I doubt he ever made a trip to get his hair professionally done–even though he needed it at times.

He was a simple, hard working farm dog.

Safety first...and to avoid the truck from beeping.

Safety first…and to avoid the truck from beeping.

If he had Dwight to drive him around, Cindy to keep him fed, some water to lay in, some cattle to reprimand, and a snake or coyote to cross his path on occasion for added excitement, Tucker was happy.

Some people say animals don’t go to heaven after they die.

I’m not sure where I stand on that topic.

I just hope that one day we all find out for ourselves if they are there or not.

But one thing is for certain today:  Life on the farm for Tucker was heaven.

tuck and dwight in truck

Well done, Tuck.  Well done.

Are We There Yet?

You know the scenario:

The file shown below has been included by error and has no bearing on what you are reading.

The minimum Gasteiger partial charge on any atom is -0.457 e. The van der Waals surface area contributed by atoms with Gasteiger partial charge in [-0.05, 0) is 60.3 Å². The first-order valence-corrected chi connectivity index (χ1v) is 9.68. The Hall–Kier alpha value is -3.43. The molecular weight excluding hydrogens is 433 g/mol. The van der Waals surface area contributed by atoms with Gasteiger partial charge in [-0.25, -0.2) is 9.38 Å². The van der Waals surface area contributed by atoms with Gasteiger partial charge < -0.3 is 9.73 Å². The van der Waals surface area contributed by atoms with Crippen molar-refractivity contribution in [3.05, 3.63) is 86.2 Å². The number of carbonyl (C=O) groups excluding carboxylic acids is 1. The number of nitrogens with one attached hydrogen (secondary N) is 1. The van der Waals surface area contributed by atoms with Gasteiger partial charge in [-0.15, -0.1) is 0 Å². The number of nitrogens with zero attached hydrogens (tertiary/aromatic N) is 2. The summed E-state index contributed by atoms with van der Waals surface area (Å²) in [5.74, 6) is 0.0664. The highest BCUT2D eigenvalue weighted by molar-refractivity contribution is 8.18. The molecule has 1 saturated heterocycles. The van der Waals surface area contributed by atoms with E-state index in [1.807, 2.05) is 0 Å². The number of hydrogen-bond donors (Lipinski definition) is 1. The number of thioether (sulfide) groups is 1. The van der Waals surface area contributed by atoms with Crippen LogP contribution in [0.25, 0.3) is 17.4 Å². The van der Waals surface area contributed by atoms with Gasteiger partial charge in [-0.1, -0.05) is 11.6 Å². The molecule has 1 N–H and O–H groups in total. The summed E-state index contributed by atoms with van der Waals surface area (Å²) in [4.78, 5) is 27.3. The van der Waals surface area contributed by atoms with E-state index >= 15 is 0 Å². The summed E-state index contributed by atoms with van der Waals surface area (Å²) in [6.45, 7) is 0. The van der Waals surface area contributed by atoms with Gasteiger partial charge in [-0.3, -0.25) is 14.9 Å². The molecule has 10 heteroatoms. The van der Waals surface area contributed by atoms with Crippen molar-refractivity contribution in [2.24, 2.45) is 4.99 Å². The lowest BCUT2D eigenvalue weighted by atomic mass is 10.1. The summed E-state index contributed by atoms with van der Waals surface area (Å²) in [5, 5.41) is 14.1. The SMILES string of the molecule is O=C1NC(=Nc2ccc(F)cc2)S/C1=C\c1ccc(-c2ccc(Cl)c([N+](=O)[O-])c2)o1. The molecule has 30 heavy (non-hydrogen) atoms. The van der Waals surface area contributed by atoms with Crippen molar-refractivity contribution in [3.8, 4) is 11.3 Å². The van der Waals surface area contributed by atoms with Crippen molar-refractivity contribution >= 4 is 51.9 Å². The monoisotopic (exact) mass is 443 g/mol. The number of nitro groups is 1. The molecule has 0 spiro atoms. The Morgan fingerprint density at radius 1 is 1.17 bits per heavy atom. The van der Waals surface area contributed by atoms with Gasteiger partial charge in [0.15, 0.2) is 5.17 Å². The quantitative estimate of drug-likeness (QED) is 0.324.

Family is taking a long car ride.

Parents in the front.

Kids in the back.

Everyone is smiling and happily singing their songs.

Then the kids start getting restless.

And in a whining, nasal sounding, annoying tone from the back of the car the question is asked:

“Aarrreee weee there yeeettttt?!?”

That’s where I’m at.

We’ve been harvesting wheat since Thursday, June 20th.

Let's get this wheat moved.

Let’s get this wheat moved.

I’ve been told that wheat harvest on Baldwin Farms takes 10 days.

Ten days.

Ten days!

Ten days?!

It is now July.




Adam has always said that the first day and the final day of harvest are the best while the rest is just a grind.

I get it, man.

I get it.

Hang in there, man.

Hang in there, man.

We have been so close to finishing up harvest this week BUT it’s rained just enough to keep us from finishing up in the fields.

It’s strange how you pray for rain all year and then when it finally does rain you’d rather it show up a little later–in this case because you want to finish harvest.

Cindy and I delivered the last meal to the last full field of wheat (at least for this year’s wheat harvest) on Wednesday.